What a zoo, Brenda thought as she went in the back door of the Record-Herald office and turned on the lights. No giraffes, but more than enough monkeys. Ohh, is this ever going to be a mess . . . better get used to it. This isn't going to blow over quickly.
It had been bad enough at Jennifer and Blake's party Saturday night. The party had been a lot of fun, and there was some really interesting music that Brenda had never heard before, but the talk in the breaks all went to the same topic and it wasn't the Soliels. In fact, they weren't mentioned at all; it seemed like in two weeks her wearing them was becoming as much a part of the background of Spearfish Lake as was Carole's.
The people at Jennifer's party were by no means rabid sports fans – they were a little more eclectic than that, an interesting group – but everyone there knew sports were a big deal in Spearfish Lake, especially in the winter, and it was hard to get away from the topic. Losing the whole basketball season, when the Marlins had a good chance to make it to the state finals – Brenda was no sports freak, but even she could see why people were upset.
The phones had been ringing off the hook even before last week's Record-Herald had hit the street, and things didn't settle down much the rest of the week. Brenda would have only been half-surprised if there had been a lynching, with Lisa deLine and James D. Moore the guests of dishonor.
But tonight . . . the special school board meeting. It was huge, easily the biggest public meeting Brenda had ever been at. It was angry, and the police had sent a couple officers over to help keep order. They should have sent more. No punches were thrown, but it had been close.
The office was still and quiet, as it always was when she came back late and wrote up a meeting story. As her computer started to boot up, Brenda shook her head once. No point in putting it off; she picked up the phone and dialed Mike.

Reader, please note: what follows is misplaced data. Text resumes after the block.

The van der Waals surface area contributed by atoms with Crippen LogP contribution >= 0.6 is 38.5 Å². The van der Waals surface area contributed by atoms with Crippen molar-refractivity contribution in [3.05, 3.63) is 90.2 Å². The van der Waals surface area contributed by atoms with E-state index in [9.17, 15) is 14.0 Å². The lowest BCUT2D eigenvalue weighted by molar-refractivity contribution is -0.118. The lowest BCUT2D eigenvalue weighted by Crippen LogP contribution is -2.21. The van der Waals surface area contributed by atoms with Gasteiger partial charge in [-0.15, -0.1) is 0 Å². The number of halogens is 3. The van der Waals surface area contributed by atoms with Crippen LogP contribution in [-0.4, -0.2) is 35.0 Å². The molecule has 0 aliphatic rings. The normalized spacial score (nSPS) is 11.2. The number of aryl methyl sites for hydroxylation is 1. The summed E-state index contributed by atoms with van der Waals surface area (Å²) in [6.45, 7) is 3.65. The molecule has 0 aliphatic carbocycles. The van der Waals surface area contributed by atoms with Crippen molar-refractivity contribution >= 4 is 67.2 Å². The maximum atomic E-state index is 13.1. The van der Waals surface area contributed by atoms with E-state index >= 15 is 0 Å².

"So, what happened?" he said as soon as he heard her voice.
"Oh, hell," Brenda said shaking her head, even though he couldn't see it. "I don't know where to begin. You thought the shit hit the fan last Tuesday. Tonight, it really did."
"I was afraid of that," she heard him say, disappointment in his voice. "What happened?"
"A million people wanted to get their two bits worth in," Brenda replied. "So, about five minutes into the meeting, Hazelton moved to go into closed session to discuss legal strategy."
"Uh-oh," Mike said ominously. "They can't do that. According to the Open Meetings Act, there's supposed to be twenty-four-hours' notice of a closed session."
"They had it, anyway. Lisa shouted that it was illegal, and there were any number of people that yelled things like, 'Shut the bleep up, bitch.' if you know what I mean."
"I get the picture," Mike said.
"I think she'd have gotten roughed up right then, but there was a cop right there next to her," Brenda said. "Anyway, the library was just absolutely packed, and everyone had to go out into the cafeteria while they held their meeting. And, the crowd outside was just absolutely livid. I mean, everybody had an axe to grind. Anyway, they were in there, uh, forty-two minutes, it was, if I remember my notes correctly. So, we all go back in there, and Hazelton moves to cancel all cheerleading, including competitive cheer."